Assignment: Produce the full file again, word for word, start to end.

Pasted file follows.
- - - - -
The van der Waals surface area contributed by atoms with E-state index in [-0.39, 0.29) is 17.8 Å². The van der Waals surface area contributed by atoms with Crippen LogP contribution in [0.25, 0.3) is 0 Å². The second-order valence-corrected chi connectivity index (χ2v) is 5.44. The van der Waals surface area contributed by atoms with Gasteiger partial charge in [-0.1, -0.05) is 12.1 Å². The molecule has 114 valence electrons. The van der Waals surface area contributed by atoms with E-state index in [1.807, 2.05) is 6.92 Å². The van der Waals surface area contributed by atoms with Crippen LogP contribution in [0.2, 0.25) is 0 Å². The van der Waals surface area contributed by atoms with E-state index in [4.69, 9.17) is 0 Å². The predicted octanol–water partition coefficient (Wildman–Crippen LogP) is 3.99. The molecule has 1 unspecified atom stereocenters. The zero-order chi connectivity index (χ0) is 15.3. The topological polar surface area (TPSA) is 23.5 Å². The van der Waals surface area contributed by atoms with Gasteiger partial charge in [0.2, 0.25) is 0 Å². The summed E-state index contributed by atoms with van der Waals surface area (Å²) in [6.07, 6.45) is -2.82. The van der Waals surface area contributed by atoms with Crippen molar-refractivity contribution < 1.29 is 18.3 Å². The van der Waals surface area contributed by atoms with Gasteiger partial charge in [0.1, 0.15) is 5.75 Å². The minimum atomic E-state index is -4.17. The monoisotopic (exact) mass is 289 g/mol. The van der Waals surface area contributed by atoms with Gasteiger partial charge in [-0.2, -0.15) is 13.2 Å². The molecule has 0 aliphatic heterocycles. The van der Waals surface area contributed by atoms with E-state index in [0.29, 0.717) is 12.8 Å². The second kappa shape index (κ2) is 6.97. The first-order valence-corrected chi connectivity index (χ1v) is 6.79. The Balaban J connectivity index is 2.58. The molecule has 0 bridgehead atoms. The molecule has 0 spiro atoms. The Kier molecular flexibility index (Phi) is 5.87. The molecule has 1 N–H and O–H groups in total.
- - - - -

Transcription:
The van der Waals surface area contributed by atoms with E-state index in [-0.39, 0.29) is 17.8 Å². The van der Waals surface area contributed by atoms with Crippen LogP contribution in [0.25, 0.3) is 0 Å². The second-order valence-corrected chi connectivity index (χ2v) is 5.44. The van der Waals surface area contributed by atoms with Gasteiger partial charge in [-0.1, -0.05) is 12.1 Å². The molecule has 114 valence electrons. The van der Waals surface area contributed by atoms with E-state index in [1.807, 2.05) is 6.92 Å². The van der Waals surface area contributed by atoms with Crippen LogP contribution in [0.2, 0.25) is 0 Å². The van der Waals surface area contributed by atoms with E-state index in [4.69, 9.17) is 0 Å². The predicted octanol–water partition coefficient (Wildman–Crippen LogP) is 3.99. The molecule has 1 unspecified atom stereocenters. The zero-order chi connectivity index (χ0) is 15.3. The topological polar surface area (TPSA) is 23.5 Å². The van der Waals surface area contributed by atoms with Gasteiger partial charge in [0.2, 0.25) is 0 Å². The summed E-state index contributed by atoms with van der Waals surface area (Å²) in [6.07, 6.45) is -2.82. The van der Waals surface area contributed by atoms with Crippen molar-refractivity contribution < 1.29 is 18.3 Å². The van der Waals surface area contributed by atoms with Gasteiger partial charge in [0.1, 0.15) is 5.75 Å². The minimum atomic E-state index is -4.17. The monoisotopic (exact) mass is 289 g/mol. The van der Waals surface area contributed by atoms with Gasteiger partial charge in [-0.2, -0.15) is 13.2 Å². The molecule has 0 aliphatic heterocycles. The van der Waals surface area contributed by atoms with E-state index in [0.29, 0.717) is 12.8 Å². The second kappa shape index (κ2) is 6.97. The first-order valence-corrected chi connectivity index (χ1v) is 6.79. The Balaban J connectivity index is 2.58. The molecule has 0 bridgehead atoms. The molecule has 0 spiro atoms. The Kier molecular flexibility index (Phi) is 5.87. The molecule has 1 N–H and O–H groups in total.